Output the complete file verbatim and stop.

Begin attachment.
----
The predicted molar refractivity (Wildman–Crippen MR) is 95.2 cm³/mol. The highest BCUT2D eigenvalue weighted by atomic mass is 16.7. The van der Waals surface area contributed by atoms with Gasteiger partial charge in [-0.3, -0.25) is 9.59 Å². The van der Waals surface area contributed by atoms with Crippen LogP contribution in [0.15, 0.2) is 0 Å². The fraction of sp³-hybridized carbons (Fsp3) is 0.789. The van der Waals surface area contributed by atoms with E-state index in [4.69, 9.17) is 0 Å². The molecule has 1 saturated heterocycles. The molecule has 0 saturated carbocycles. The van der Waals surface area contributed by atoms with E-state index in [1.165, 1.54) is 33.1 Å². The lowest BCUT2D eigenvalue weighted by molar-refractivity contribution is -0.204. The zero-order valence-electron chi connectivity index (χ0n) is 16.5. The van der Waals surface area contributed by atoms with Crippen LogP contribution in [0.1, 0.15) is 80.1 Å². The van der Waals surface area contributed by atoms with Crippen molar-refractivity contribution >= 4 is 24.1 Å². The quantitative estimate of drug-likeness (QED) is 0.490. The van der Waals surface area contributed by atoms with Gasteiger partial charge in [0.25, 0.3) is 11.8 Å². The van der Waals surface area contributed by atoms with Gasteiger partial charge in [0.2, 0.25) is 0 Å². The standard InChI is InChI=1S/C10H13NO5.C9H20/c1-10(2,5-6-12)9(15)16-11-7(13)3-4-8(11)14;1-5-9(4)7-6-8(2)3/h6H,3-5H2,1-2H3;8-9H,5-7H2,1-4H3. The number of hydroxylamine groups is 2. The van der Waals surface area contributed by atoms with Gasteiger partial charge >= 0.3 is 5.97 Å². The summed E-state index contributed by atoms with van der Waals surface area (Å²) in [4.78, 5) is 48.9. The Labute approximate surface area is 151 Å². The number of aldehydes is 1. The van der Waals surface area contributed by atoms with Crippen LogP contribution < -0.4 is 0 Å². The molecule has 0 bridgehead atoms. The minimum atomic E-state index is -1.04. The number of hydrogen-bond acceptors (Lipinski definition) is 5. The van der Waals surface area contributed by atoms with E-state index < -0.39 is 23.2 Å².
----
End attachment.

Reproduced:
The predicted molar refractivity (Wildman–Crippen MR) is 95.2 cm³/mol. The highest BCUT2D eigenvalue weighted by atomic mass is 16.7. The van der Waals surface area contributed by atoms with Gasteiger partial charge in [-0.3, -0.25) is 9.59 Å². The van der Waals surface area contributed by atoms with Crippen LogP contribution in [0.15, 0.2) is 0 Å². The fraction of sp³-hybridized carbons (Fsp3) is 0.789. The van der Waals surface area contributed by atoms with E-state index in [4.69, 9.17) is 0 Å². The molecule has 1 saturated heterocycles. The molecule has 0 saturated carbocycles. The van der Waals surface area contributed by atoms with E-state index in [1.165, 1.54) is 33.1 Å². The lowest BCUT2D eigenvalue weighted by molar-refractivity contribution is -0.204. The zero-order valence-electron chi connectivity index (χ0n) is 16.5. The van der Waals surface area contributed by atoms with Crippen LogP contribution in [0.1, 0.15) is 80.1 Å². The van der Waals surface area contributed by atoms with Crippen molar-refractivity contribution >= 4 is 24.1 Å². The quantitative estimate of drug-likeness (QED) is 0.490. The van der Waals surface area contributed by atoms with Gasteiger partial charge in [0.25, 0.3) is 11.8 Å². The van der Waals surface area contributed by atoms with Gasteiger partial charge in [0.2, 0.25) is 0 Å². The standard InChI is InChI=1S/C10H13NO5.C9H20/c1-10(2,5-6-12)9(15)16-11-7(13)3-4-8(11)14;1-5-9(4)7-6-8(2)3/h6H,3-5H2,1-2H3;8-9H,5-7H2,1-4H3. The number of hydroxylamine groups is 2. The van der Waals surface area contributed by atoms with Gasteiger partial charge >= 0.3 is 5.97 Å². The summed E-state index contributed by atoms with van der Waals surface area (Å²) in [4.78, 5) is 48.9. The Labute approximate surface area is 151 Å². The number of aldehydes is 1. The van der Waals surface area contributed by atoms with Crippen LogP contribution < -0.4 is 0 Å². The molecule has 0 bridgehead atoms. The minimum atomic E-state index is -1.04. The number of hydrogen-bond acceptors (Lipinski definition) is 5. The van der Waals surface area contributed by atoms with E-state index < -0.39 is 23.2 Å².